OHIO graduate, eminent photographer’s work featured in Rock and Roll Hall of Fame’s social justice exhibit
Above: Chuck Stewart, BFA ’49, is pictured in front of some of the thousands of album covers that feature his photography.
Photo by Chuck Stewart/:copyright: Chuck Stewart Photography
The photography of the late Chuck Stewart, BFA ’49, has graced the covers of more than 2,000 albums and appeared in numerous documentaries and museums around the world—and now, for the first time, is on display at Cleveland’s Rock and Roll Hall of Fame.
In response to the social justice movement sweeping the nation and the Black Lives Matter protests, the Rock and Roll Hall of Fame has debuted “It’s Been Said All Along: Voices of Rage, Hope & Empowerment.” The exhibit showcases artists and moments in which music has been used as a medium of change, drawing attention to the power artists and their music have to give voice to the feelings and experiences of those who are oppressed and to provide encouragement and empowerment.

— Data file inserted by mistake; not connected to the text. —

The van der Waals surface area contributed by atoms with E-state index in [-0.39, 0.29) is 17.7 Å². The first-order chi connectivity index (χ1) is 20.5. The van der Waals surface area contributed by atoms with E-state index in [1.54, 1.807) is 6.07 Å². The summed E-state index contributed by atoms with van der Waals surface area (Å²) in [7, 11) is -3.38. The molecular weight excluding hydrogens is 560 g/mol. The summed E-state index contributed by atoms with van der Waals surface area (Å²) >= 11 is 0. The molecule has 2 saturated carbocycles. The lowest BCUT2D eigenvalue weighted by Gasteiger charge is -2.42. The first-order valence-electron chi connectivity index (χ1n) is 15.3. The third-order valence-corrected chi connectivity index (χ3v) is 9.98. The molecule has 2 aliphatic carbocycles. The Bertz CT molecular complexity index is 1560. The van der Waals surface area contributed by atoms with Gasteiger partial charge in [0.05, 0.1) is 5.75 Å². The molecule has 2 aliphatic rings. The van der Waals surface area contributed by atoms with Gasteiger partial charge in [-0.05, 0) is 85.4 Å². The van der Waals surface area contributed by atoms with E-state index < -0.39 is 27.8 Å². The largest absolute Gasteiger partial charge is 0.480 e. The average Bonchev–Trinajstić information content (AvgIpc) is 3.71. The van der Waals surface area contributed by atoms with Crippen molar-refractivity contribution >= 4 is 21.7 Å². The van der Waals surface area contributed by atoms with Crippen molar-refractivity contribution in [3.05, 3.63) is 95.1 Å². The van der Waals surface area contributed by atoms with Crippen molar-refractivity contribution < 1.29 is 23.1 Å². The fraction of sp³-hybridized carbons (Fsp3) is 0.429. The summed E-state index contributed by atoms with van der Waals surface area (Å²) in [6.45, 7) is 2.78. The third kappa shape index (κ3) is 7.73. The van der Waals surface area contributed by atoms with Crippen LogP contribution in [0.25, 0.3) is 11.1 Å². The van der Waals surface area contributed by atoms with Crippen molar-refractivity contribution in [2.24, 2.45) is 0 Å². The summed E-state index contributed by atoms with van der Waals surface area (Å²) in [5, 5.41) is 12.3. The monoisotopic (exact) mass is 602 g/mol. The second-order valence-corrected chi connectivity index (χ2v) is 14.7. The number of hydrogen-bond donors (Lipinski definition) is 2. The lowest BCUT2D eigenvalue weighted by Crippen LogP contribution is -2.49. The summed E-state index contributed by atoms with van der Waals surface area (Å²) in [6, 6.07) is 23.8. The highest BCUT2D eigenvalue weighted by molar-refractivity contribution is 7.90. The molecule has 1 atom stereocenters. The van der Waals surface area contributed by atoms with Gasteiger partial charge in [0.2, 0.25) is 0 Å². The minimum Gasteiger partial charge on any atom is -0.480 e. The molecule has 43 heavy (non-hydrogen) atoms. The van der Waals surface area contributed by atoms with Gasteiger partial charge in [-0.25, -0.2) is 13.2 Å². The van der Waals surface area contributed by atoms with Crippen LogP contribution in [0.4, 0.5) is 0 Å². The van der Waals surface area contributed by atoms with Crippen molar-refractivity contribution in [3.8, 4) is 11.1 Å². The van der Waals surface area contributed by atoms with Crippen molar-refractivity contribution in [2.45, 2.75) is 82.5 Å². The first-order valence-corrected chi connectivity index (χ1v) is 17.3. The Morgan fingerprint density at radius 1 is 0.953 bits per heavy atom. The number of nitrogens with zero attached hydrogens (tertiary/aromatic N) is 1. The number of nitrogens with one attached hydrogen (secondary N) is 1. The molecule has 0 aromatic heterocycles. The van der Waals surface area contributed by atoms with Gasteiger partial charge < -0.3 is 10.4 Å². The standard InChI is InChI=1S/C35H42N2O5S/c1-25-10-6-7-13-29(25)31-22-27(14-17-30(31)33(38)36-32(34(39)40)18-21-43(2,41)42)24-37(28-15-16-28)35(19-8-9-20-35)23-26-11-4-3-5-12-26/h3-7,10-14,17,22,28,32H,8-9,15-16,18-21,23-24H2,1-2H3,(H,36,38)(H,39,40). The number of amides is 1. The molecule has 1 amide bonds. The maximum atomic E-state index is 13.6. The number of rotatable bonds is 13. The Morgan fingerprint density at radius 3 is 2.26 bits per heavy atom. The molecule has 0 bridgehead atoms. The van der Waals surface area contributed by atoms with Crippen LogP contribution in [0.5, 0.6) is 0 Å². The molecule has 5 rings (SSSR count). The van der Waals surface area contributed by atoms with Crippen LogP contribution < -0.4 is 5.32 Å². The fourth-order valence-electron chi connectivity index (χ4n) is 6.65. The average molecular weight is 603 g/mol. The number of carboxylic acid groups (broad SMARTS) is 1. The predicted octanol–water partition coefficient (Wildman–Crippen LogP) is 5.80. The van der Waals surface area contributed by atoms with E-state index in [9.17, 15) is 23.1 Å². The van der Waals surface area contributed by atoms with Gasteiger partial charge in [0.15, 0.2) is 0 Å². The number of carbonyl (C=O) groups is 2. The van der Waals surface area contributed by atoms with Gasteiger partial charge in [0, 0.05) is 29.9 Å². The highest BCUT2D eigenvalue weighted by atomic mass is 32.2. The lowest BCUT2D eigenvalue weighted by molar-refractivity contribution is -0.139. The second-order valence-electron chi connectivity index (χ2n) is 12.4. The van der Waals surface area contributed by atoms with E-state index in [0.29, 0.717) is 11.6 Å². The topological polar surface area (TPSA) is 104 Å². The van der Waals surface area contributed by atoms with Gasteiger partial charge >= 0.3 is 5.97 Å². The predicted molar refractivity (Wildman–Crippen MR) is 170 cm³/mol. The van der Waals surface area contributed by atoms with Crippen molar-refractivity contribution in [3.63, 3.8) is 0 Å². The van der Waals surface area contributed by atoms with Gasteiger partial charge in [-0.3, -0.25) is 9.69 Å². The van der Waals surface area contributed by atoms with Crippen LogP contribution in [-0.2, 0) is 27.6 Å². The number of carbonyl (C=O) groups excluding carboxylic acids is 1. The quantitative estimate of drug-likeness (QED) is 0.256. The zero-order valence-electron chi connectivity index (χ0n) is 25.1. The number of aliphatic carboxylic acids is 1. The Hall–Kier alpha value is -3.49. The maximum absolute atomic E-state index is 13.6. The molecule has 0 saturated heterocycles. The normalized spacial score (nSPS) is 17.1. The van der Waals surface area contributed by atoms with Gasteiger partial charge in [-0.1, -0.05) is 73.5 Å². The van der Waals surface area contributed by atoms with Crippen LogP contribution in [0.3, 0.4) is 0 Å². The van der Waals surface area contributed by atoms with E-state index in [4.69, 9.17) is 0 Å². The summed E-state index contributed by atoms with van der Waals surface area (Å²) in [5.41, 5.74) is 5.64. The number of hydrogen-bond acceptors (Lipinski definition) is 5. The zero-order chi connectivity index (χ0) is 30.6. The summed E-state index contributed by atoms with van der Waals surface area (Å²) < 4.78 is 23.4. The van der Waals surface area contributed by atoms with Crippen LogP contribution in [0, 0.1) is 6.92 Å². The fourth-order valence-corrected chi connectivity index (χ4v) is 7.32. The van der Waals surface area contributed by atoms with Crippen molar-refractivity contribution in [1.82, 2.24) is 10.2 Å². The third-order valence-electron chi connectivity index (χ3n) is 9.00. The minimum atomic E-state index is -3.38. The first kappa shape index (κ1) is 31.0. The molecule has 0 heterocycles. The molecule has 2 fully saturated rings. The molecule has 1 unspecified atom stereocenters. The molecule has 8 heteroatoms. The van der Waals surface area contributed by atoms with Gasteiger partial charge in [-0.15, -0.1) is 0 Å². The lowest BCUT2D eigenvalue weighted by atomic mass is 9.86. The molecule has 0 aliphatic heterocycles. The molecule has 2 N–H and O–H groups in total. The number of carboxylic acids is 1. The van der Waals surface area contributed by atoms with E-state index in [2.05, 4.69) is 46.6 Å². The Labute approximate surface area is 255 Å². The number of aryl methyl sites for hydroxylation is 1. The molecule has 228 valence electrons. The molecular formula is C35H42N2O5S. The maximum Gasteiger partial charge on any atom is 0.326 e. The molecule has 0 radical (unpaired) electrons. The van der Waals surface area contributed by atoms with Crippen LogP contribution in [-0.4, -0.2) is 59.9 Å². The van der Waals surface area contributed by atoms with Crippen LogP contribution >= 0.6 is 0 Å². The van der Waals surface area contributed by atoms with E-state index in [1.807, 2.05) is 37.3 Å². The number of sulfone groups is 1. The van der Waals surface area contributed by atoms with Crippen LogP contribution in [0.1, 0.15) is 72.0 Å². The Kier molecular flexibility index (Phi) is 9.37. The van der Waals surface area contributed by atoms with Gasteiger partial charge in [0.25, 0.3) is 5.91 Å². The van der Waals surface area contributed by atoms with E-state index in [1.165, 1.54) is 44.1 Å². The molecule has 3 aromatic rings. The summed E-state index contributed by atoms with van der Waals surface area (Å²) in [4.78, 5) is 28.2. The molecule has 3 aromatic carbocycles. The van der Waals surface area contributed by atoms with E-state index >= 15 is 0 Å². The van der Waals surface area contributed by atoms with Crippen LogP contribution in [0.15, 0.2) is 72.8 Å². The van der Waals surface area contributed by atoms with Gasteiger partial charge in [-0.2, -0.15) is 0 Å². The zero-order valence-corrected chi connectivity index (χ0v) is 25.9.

The exhibit, which opened in July and will remain on display for a year, includes artifacts from some of the Hall of Fame’s inductees as well as images captured by influential Black photographers, including Ohio University College of Fine Arts alumnus Chuck Stewart. “It’s Been Said All Along” features photographs Chuck Stewart took of James Brown, Ray Charles, Nat King Cole and Gil Scott-Heron over the course of his 70-year career.
The Rock and Roll Hall of Fame’s “It’s Been Said All Along: Voices of Rage, Hope & Empowerment” social justice exhibit opened in July and features the photography of Ohio University College of Fine Arts alumnus Chuck Stewart.
The Rock and Roll Hall of Fame’s “It’s Been Said All Along: Voices of Rage, Hope & Empowerment” exhibit is open for both in-person and virtual viewing.
Chuck Stewart, BFA ’49, captured this image of James Brown during a 1966 recording session in New York City. © Chuck Stewart Photography, LLC/Fireball Entertainment Group
Known as the “Genius of Soul,” Ray Charles was inducted into the Rock and Roll Hall of Fame in 1986. This photo, taken by Chuck Stewart, BFA ’49, is on display in the Rock and Roll Hall of Fame’s new “It’s Been Said All Along: Voices of Rage, Hope & Empowerment.” © Chuck Stewart Photography, LLC/Fireball Entertainment Group